The Financial Conduct Authority (FCA) must fine platforms whose clients have suffered issues as a result of replatforming to deter others, Abraham Okusanya of consultancy firm FinalytiQ, has said.
Mr Okusanya said the FCA was probably unable to force platforms to solve the litany of problems that have afflicted clients in any more timely a manner than has been the case.
But he thought many of the firms in question had been complacent about the task that faced them, and so should face a "commensurate" punishment.
Advisers have been blighted by a litany of problems since Aviva and Aegon commenced their replatforming earlier this year.
Issues included processing adviser charges, switching funds, processing income drawdown, facilitating Isa contributions, and others, as has been extensively reported by FTAdviser.
In May some advisers were calling on the regulator to intervene after months of disruptions on the Aviva platform showed no signs of abating but the FCA would not comment on specific cases at the time.
Then in July it emerged the Royal London owned Ascentric platform also faced problems following a technology upgrade.
Mr Okusanya said: "Given the damage done to the reputations of firms such as Aegon and Aviva I think if they had a way of remedying the problems they would have done it by now, so I am not sure what powers the FCA have that would help with that."
He added: "Every firm that has done a replatforming said they would learn from the mistakes made by others, but every one of them has messed up. I think the FCA should fine firms and it would make others think twice about replatforming and making the same mistakes. When something goes as horribly wrong as this has, there must be a punishment."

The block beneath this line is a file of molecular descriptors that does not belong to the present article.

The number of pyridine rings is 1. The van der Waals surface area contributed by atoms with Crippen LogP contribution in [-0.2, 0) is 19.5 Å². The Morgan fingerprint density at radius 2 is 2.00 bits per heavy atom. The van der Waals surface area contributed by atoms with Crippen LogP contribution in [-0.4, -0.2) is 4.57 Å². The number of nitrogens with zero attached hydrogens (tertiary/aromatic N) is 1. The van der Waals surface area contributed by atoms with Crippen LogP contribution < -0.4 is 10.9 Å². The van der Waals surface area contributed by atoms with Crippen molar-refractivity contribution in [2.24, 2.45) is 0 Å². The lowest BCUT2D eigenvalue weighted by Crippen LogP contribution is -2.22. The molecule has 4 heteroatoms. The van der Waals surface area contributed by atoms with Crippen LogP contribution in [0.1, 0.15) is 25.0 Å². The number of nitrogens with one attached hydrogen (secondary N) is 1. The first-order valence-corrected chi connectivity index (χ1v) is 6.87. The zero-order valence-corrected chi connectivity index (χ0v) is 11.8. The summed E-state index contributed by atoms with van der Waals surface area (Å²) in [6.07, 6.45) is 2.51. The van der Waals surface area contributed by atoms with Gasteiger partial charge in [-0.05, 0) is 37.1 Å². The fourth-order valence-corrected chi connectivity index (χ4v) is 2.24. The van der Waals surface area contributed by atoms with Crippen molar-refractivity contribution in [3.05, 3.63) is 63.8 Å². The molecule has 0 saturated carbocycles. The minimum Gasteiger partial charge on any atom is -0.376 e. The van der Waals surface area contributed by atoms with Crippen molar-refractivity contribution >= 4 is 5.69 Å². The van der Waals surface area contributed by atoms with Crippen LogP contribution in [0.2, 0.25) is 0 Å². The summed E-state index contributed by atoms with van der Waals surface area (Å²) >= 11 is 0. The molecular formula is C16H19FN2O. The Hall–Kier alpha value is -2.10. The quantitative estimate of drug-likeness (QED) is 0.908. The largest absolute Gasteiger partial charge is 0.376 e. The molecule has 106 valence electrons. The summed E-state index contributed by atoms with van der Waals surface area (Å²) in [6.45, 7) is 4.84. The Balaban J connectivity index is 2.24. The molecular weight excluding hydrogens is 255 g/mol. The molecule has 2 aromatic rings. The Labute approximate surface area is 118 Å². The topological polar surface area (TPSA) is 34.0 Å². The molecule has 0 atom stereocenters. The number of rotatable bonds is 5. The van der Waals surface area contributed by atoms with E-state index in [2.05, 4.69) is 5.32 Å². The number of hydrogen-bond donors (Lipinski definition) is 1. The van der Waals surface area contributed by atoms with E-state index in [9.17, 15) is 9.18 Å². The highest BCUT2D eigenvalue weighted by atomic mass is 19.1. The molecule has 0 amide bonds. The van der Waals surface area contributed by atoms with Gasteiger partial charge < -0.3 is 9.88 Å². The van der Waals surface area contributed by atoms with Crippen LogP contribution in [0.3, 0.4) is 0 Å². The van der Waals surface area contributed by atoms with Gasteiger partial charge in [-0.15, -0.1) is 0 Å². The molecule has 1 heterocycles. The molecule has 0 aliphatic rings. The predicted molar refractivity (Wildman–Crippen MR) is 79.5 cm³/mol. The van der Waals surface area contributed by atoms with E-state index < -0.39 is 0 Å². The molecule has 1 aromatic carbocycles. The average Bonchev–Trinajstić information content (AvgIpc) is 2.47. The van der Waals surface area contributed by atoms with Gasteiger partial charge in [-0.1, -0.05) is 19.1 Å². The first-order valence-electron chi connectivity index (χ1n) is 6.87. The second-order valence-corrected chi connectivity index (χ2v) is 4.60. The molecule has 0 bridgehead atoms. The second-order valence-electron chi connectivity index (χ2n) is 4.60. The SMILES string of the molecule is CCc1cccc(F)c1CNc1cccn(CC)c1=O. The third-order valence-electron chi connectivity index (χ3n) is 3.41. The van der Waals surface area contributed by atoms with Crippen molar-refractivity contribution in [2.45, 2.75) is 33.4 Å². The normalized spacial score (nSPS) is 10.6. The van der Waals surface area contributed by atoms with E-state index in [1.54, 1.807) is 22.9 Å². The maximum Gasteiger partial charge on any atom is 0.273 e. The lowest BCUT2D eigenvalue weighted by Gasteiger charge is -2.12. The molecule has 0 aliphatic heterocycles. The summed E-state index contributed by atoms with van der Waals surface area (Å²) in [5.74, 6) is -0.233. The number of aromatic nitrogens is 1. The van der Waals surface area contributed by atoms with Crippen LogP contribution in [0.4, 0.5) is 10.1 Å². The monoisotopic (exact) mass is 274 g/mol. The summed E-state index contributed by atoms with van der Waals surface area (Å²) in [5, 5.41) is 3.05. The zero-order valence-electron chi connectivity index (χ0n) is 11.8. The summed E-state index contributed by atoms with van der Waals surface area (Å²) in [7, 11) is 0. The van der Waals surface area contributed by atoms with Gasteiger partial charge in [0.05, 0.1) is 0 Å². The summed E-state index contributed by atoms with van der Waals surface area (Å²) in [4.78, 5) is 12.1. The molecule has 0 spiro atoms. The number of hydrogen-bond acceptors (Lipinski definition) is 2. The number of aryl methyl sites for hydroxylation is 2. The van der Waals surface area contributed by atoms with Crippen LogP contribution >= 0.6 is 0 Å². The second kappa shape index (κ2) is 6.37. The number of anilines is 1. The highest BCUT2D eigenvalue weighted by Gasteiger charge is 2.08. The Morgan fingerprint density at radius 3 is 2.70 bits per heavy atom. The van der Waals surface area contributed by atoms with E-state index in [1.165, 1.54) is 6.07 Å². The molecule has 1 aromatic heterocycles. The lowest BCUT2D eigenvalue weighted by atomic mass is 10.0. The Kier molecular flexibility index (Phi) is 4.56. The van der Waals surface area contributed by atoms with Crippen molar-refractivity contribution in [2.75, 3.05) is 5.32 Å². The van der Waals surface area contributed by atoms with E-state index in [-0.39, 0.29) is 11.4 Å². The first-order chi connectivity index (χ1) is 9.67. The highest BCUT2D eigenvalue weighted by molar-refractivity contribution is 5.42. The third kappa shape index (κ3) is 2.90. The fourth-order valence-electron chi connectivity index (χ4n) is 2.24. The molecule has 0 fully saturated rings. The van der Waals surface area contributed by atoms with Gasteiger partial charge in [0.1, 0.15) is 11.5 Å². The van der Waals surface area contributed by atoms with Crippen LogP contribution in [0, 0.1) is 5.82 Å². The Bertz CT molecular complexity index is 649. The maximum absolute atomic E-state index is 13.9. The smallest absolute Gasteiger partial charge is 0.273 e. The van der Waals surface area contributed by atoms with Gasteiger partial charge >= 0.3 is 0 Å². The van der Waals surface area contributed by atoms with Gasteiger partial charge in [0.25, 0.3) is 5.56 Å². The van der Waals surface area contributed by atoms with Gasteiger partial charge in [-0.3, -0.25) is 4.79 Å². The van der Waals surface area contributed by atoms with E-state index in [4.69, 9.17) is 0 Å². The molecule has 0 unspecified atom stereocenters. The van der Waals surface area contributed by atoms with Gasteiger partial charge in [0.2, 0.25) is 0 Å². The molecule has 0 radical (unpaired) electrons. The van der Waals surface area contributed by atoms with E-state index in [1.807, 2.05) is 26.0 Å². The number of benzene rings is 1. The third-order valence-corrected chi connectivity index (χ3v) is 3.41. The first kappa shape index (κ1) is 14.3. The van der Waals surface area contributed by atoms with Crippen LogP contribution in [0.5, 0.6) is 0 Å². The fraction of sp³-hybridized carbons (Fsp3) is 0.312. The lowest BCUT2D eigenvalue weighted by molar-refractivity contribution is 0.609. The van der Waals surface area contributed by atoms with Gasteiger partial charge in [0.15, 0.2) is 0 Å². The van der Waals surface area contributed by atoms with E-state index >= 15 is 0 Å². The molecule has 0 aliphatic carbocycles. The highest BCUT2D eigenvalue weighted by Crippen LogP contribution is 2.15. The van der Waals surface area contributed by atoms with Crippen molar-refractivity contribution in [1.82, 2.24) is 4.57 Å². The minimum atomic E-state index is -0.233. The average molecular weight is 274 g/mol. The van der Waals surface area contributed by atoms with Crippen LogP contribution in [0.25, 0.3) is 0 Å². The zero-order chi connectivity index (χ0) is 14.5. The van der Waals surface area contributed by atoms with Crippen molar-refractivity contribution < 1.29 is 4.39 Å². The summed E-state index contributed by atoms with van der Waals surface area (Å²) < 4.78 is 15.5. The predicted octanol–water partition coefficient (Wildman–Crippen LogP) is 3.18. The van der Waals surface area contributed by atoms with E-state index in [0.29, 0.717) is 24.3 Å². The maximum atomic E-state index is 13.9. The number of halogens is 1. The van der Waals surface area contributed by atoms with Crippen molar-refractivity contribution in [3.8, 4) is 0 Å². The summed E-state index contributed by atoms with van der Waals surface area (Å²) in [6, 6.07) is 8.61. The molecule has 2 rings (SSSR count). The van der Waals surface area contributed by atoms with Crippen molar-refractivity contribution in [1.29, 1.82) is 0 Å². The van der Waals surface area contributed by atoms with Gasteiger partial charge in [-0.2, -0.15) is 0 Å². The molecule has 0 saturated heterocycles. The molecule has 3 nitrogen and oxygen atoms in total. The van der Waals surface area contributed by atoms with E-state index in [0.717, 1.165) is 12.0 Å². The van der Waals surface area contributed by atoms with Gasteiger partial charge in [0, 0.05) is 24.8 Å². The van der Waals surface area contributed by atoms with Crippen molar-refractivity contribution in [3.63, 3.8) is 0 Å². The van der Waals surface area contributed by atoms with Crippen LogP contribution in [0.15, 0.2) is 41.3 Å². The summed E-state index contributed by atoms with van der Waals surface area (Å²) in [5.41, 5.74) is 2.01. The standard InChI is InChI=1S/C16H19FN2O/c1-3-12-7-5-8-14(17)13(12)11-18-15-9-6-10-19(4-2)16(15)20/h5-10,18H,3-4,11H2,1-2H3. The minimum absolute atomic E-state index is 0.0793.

Both Aviva and Aegon have confirmed they have been in regular contact with the FCA.
A representative of Aegon said: "Aegon treats regulatory compliance seriously and we have kept the FCA fully updated, both in the lead up to integration and afterwards."
Despite repeated requests the FCA declined to comment on the issues faced by platforms, or whether any regulatory rules, such as treating customers fairly, were in danger of being breached by the debacle.
Mr Okusanya said many clients had suffered emotionally as a result of the problems, while some clients suffered financially.
This included many clients of the Aegon platform not receiving the income they were due for a period of twelve days.
But Aegon and Aviva have both pledged they would compensate clients who lost money during the replatforming.
Minesh Patel, an adviser at EA Solutions in London, said he has stopped placing new clients on the Aviva platform.
He said: "Aviva was the fastest growing platform of the ones we use, in terms of putting new clients on there. But now we will only use it for existing clients, and as far as we are concerned both Aviva and Aegon are out of the game."